Through the US Department of Energy, the Nobel Prize-winning current US Energy Secretary, Steven Chu has established the Sun Shot program. Its aim, with a couple of hundred million dollars a year funding, is to produce efficiencies in solar production to make it a viable alternative energy.
In Arizona, with its high sun exposure, solar power can now be produced at 10c a kilowatt hour, and in Europe at about twice that. Steven Chu would like to aim for 6c a kWh to achieve parity with other sources of electrical power.
Mirroring the effort behind the Moon shot, Sun Shot has a goal to achieve this level of efficiency by 2020! Hybrid solar panels would go a large way to achieving this. The focus with Sun Shot though seems more on improving photovoltaic efficiencies.
A variation on hybrid solar panels is research work being undertaken at Duke University. There Nico Hotz has been developing panels of copper tubes internally coated with aluminium and aluminium oxide. Water and methanol circulates in the tubes. Heating this mixture to 200oC and adding a catalyst, yields hydrogen which can then be stored in fuel cells for later energy use.
Another research project, this time at MIT, aims to focus solar energy by parabolic mirror onto tubes to heat water. This should then either drive turbines or by a thermocouple process, with the varying temperatures within the tubes, produce electricity. It was at the computer modelling stage by the end of 2011.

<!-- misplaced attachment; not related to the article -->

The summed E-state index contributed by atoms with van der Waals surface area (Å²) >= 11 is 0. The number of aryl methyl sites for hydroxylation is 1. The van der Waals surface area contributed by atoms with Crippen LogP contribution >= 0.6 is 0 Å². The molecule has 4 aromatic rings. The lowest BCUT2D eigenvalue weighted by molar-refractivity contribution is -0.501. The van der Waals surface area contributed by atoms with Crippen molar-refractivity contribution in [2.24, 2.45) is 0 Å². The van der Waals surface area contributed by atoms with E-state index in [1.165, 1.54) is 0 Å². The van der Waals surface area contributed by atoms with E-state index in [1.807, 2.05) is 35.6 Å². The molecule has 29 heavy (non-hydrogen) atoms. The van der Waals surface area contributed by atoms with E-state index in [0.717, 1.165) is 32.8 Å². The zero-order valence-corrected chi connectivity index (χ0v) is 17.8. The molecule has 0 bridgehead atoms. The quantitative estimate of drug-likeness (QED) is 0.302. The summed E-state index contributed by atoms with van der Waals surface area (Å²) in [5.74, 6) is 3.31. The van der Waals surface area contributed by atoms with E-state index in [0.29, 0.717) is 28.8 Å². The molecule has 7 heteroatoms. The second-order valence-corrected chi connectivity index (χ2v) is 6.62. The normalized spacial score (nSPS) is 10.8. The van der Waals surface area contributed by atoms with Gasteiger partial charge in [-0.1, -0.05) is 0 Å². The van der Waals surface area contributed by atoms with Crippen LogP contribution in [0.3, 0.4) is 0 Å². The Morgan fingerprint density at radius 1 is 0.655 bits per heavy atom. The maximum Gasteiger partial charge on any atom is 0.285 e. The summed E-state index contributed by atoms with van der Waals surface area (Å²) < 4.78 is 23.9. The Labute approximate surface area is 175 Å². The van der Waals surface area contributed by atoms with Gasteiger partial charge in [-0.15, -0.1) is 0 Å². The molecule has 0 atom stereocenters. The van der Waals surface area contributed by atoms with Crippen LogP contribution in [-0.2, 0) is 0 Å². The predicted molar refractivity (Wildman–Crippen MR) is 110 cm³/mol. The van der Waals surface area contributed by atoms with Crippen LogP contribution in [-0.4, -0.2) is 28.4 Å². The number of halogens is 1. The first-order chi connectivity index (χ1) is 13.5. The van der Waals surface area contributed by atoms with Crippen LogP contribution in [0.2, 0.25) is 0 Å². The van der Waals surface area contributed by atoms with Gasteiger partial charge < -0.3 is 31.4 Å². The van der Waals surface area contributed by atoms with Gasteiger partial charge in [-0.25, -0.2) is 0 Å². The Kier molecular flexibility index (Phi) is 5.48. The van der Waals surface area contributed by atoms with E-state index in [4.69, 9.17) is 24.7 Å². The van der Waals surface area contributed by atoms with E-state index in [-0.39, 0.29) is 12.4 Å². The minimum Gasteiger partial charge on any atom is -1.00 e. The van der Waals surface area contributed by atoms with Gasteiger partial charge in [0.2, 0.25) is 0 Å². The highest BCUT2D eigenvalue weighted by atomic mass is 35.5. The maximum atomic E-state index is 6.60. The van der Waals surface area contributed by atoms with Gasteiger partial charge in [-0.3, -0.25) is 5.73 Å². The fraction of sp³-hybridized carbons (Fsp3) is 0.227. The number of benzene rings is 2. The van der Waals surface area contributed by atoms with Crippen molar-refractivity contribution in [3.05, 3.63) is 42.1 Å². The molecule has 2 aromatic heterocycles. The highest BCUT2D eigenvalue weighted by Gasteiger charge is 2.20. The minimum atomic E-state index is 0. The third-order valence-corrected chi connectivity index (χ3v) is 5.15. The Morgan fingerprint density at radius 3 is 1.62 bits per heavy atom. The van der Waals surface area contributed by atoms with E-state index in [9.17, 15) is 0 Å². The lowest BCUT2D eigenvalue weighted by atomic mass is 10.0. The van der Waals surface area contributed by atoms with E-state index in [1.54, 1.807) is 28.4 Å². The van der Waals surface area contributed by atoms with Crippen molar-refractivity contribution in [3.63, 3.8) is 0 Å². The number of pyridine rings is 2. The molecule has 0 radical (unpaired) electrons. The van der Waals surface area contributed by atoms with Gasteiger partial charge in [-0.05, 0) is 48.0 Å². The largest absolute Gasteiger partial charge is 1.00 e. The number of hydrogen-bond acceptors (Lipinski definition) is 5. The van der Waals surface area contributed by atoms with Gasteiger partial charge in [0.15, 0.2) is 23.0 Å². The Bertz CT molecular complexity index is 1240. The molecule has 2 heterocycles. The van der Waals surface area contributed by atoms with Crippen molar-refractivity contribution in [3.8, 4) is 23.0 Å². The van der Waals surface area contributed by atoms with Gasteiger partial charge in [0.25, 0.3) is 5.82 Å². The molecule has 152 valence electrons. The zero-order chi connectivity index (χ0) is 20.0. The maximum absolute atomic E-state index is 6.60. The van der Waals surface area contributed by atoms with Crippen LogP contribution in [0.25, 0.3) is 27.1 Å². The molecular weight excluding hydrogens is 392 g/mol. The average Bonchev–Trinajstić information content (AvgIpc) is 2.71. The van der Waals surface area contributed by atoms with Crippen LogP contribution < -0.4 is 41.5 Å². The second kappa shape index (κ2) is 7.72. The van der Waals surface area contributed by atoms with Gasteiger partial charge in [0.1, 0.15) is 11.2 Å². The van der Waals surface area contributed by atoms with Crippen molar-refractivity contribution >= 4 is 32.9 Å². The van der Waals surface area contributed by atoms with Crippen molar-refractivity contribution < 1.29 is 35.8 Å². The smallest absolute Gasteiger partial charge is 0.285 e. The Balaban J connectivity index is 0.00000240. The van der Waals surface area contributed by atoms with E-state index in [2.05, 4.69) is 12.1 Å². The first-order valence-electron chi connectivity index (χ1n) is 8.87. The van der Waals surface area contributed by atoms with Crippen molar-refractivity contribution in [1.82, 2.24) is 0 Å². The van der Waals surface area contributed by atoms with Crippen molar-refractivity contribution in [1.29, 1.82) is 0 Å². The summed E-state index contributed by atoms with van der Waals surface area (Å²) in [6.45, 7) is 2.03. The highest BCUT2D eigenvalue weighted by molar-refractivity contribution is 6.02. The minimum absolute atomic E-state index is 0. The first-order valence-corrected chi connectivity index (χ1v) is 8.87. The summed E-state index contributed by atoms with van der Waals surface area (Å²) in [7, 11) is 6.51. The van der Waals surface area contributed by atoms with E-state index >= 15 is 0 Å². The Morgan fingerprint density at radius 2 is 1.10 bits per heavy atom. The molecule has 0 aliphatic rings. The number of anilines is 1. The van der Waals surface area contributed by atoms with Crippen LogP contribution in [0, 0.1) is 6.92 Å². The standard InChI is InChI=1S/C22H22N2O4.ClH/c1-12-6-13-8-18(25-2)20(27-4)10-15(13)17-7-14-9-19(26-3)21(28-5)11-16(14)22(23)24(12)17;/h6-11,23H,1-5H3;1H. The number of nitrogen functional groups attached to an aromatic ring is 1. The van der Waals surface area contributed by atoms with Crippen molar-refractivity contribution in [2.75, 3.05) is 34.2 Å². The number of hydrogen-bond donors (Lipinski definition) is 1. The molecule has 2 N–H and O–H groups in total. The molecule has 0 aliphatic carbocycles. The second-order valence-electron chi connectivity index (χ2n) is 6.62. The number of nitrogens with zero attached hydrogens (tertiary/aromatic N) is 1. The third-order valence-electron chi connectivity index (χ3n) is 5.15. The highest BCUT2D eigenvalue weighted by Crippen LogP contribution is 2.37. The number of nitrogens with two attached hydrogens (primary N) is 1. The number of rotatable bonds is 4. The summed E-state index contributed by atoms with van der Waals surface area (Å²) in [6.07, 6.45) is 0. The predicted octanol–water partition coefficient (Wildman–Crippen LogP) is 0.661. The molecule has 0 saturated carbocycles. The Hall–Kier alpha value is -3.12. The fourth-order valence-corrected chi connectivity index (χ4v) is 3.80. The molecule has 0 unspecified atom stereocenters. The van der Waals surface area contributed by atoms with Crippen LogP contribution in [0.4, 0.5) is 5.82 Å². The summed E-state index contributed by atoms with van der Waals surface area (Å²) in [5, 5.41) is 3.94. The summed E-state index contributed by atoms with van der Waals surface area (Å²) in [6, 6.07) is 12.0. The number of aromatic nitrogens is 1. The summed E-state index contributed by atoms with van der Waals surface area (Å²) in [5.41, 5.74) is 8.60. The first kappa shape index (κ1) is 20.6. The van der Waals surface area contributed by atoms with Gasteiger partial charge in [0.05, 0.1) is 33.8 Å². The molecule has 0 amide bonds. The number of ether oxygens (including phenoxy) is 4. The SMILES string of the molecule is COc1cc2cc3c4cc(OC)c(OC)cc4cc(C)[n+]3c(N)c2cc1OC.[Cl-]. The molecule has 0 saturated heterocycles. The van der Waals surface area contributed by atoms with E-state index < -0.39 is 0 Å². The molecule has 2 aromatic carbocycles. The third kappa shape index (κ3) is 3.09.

As a similar concept in using parabolic mirrors is an Israeli project by ZenithSolar Ltd set up as a solar farm around April 2009.
The energy generation part of these sun-tracking hybrid solar panels is a central 10cm unit at the mirror focal point with a photovoltaic panel and heat conversion unit. Calculated to achieve 76% efficiency each panel should produce 15kW combined electrical and thermal generation at 8.6c a kWh.
The panels were expected to cost around $29,500 each by the time they are available for residential and commercial applications.
An Australian company, Greenearth Solar Energy Pty Ltd, has signed a distribution agreement with ZenithSolar Ltd to introduce the panels into the Australian market.
Into all this innovation walks an Australian, Peter L Lievre, who had been developing systems in his own country in association with the Australian National University and University of New South Wales.
Looking for an environment to further his research as well as being closer to development finance he settled in Silicon Valley.
His company, Chromasun, has been installing commercial high-efficiency unique solar thermal units for some time.
With special Fresnel mirror directed sunlight reflection onto tubes at the top of the panels, the collecting fluids heat up to 400oF, 204oC. Whether water or another suitable fluid, this can be used to heat water for commercial and other uses or also to drive cooling units developed for the panels. Huge airconditioning benefits can be achieved.
In 2007 Chromasun installed hybrid solar panels for testing and data collection at Santa Clara University in San Jose, California. Successful results with added photovoltaic electricity generation meant the units achieved an efficiency of 75%.
Known as the MCT Hybrid - for Micro-Concentrator - these new hybrid solar panels are now available for commercial and residential applications. Only a few panels are required to provide complete power for a home. This includes electricity, hot water and cooling requirements.
The future for hybrid solar panels looks bright with much more efficient use of the abundant energy the sun sheds on the earth each day.